Adjunct Professor, Division of Graduate Education and Research, Canadian Memorial Chiropractic College (CMCC), Toronto, ON, Canada; Clinical Research Manager, UOIT-CMCC Centre for the Study of Disability Prevention and Rehabilitation, University of Ontario Institute of Technology (UOIT) and Canadian Memorial Chiropractic College (CMCC), Toronto, ON, Canada; Senior Clinical Research Scientist, Graduate Education and Research Programs, Canadian Memorial Chiropractic College (CMCC), Toronto, ON, Canada.
10
Adjunct Professor, Division of Graduate Education and Research, Canadian Memorial Chiropractic College (CMCC), Toronto, ON, Canada; Postdoctoral Fellow, UOIT-CMCC Centre for the Study of Disability Prevention and Rehabilitation, University of Ontario Institute of Technology (UOIT) and Canadian Memorial Chiropractic College (CMCC), Toronto, ON, Canada.
11
Assistant Professor, Division of Clinical Education, Canadian Memorial Chiropractic College (CMCC), Toronto, ON, Canada.
12
Graduate Student, Faculty of Health Sciences, University of Ontario Institute of Technology (UOIT), Oshawa, ON, Canada.
13
Professor, Injury Prevention Centre and School of Public Health, University of Alberta, Edmonton, AB, Canada.
14
Research Associate, UOIT-CMCC Centre for the Study of Disability Prevention and Rehabilitation, University of Ontario Institute of Technology (UOIT) and Canadian Memorial Chiropractic College (CMCC), Toronto, ON, Canada.

Abstract

OBJECTIVE:

The purpose of this systematic review was to evaluate the effectiveness of multimodal care for the management of soft tissue injuries of the lower extremity.

METHODS:

We systematically searched MEDLINE, EMBASE, PsycINFO, CINAHL, and the Cochrane Central Register of Controlled Trials from 1990 to 2015. Random pairs of independent reviewers screened studies for relevance and critically appraised eligible studies using the Scottish Intercollegiate Guidelines Network criteria. We included studies with a low risk of bias in our best evidence synthesis.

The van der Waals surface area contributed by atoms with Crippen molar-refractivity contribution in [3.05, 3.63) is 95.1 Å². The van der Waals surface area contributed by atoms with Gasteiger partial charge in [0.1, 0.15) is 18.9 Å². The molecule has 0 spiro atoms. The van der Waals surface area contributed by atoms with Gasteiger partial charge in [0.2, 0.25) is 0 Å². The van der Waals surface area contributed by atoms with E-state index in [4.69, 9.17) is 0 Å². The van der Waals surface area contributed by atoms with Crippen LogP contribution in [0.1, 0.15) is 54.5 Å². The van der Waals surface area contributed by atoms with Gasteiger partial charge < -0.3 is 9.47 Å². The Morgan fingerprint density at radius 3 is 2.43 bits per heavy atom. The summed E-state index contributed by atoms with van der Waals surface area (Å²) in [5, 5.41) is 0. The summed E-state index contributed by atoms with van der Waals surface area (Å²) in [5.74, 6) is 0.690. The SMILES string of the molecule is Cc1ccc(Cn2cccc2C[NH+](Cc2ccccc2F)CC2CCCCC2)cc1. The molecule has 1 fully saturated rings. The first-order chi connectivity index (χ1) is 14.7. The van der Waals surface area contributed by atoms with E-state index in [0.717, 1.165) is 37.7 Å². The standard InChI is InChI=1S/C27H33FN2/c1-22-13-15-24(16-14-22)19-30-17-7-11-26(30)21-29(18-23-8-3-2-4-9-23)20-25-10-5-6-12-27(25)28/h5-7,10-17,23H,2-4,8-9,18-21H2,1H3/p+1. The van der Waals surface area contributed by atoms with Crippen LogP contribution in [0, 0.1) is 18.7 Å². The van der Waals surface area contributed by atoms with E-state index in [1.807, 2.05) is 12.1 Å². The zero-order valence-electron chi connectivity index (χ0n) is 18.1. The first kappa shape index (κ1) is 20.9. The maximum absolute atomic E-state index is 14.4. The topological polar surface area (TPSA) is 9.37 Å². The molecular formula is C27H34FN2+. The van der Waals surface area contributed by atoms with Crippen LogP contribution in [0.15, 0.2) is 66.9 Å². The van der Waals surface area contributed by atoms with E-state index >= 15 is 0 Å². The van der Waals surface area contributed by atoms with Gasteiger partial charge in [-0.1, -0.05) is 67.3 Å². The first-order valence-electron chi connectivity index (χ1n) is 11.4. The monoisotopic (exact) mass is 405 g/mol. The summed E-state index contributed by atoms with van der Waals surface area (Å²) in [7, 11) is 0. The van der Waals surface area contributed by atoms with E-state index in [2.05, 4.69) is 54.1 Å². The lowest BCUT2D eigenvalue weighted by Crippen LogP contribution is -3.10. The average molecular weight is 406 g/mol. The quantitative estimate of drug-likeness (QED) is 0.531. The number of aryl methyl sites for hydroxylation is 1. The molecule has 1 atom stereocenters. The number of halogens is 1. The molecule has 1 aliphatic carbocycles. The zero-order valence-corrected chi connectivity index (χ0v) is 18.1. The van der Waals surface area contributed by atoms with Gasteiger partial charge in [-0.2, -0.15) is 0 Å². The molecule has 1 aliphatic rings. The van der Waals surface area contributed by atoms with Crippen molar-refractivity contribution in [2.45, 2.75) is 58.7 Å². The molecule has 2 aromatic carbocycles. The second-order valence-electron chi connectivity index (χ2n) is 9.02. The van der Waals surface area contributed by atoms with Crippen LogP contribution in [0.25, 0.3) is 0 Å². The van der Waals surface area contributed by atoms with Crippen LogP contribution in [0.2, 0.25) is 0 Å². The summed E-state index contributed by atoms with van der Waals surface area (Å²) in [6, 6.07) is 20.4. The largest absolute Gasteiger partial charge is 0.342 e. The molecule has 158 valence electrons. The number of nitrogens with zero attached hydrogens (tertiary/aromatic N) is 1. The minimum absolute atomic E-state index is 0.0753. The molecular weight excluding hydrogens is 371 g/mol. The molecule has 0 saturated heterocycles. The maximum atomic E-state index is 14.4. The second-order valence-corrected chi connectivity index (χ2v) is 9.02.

RESULTS:

We screened 6794 articles. Six studies had a low risk of bias and addressed the following: plantar heel pain (n = 2), adductor-related groin pain (n = 1), and patellofemoral pain (n = 3). The evidence suggests that multimodal care for the management of persistent plantar heel pain may include mobilization and stretching exercise. An intensive, clinic-based, group exercise program (strengthening, stretching, balance, agility) is more effective than multimodal care for the management of adductor-related groin pain in male athletes. There is inconclusive evidence to support the use of multimodal care for the management of persistent patellofemoral pain. Our search did not identify any low risk of bias studies examining multimodal care for the management of other soft tissue injuries of the lower extremity.

CONCLUSION:

A multimodal program of care for the management of persistent plantar heel pain may include mobilization and stretching exercise. Multimodal care for adductor-related groin pain is not recommended based on the current evidence. There is inconclusive evidence to support the use of multimodal care for the management of persistent patellofemoral pain.

KEYWORDS:

Combined Modality Therapy; Fasciitis; Lower Extremity; Pain; Patellofemoral Pain Syndrome; Plantar; Review Literature as Topic; Soft Tissue Injuries; Sprains and Strains

PMID:
26976373
DOI:
10.1016/j.jmpt.2016.01.004
[Indexed for MEDLINE]